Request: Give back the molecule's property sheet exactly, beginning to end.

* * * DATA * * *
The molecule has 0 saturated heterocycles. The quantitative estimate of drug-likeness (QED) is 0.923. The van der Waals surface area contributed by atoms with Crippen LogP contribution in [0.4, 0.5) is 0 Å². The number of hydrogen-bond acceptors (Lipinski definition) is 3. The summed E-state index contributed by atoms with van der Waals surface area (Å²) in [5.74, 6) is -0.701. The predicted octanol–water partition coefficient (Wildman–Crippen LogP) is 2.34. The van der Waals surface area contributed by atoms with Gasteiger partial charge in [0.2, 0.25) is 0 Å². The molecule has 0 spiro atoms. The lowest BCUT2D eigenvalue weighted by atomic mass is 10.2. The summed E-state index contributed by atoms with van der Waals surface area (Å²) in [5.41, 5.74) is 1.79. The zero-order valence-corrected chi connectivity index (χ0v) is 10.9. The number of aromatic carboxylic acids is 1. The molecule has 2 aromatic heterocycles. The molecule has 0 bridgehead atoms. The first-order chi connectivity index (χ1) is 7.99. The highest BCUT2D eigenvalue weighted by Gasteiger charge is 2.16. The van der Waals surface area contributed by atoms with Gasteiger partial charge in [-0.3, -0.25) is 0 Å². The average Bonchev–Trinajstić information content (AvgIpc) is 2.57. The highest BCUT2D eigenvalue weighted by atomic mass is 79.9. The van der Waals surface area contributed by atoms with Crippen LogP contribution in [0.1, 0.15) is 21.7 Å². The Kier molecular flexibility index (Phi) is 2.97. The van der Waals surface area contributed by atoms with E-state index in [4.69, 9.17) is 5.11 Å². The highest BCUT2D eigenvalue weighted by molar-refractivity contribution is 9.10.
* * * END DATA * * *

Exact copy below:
The molecule has 0 saturated heterocycles. The quantitative estimate of drug-likeness (QED) is 0.923. The van der Waals surface area contributed by atoms with Crippen LogP contribution in [0.4, 0.5) is 0 Å². The number of hydrogen-bond acceptors (Lipinski definition) is 3. The summed E-state index contributed by atoms with van der Waals surface area (Å²) in [5.74, 6) is -0.701. The predicted octanol–water partition coefficient (Wildman–Crippen LogP) is 2.34. The van der Waals surface area contributed by atoms with Gasteiger partial charge in [0.2, 0.25) is 0 Å². The molecule has 0 spiro atoms. The lowest BCUT2D eigenvalue weighted by atomic mass is 10.2. The summed E-state index contributed by atoms with van der Waals surface area (Å²) in [5.41, 5.74) is 1.79. The zero-order valence-corrected chi connectivity index (χ0v) is 10.9. The number of aromatic carboxylic acids is 1. The molecule has 2 aromatic heterocycles. The molecule has 0 bridgehead atoms. The first-order chi connectivity index (χ1) is 7.99. The highest BCUT2D eigenvalue weighted by Gasteiger charge is 2.16. The van der Waals surface area contributed by atoms with Gasteiger partial charge in [-0.3, -0.25) is 0 Å². The average Bonchev–Trinajstić information content (AvgIpc) is 2.57. The highest BCUT2D eigenvalue weighted by atomic mass is 79.9. The van der Waals surface area contributed by atoms with Crippen LogP contribution in [0.1, 0.15) is 21.7 Å². The Kier molecular flexibility index (Phi) is 2.97. The van der Waals surface area contributed by atoms with E-state index in [4.69, 9.17) is 5.11 Å². The highest BCUT2D eigenvalue weighted by molar-refractivity contribution is 9.10.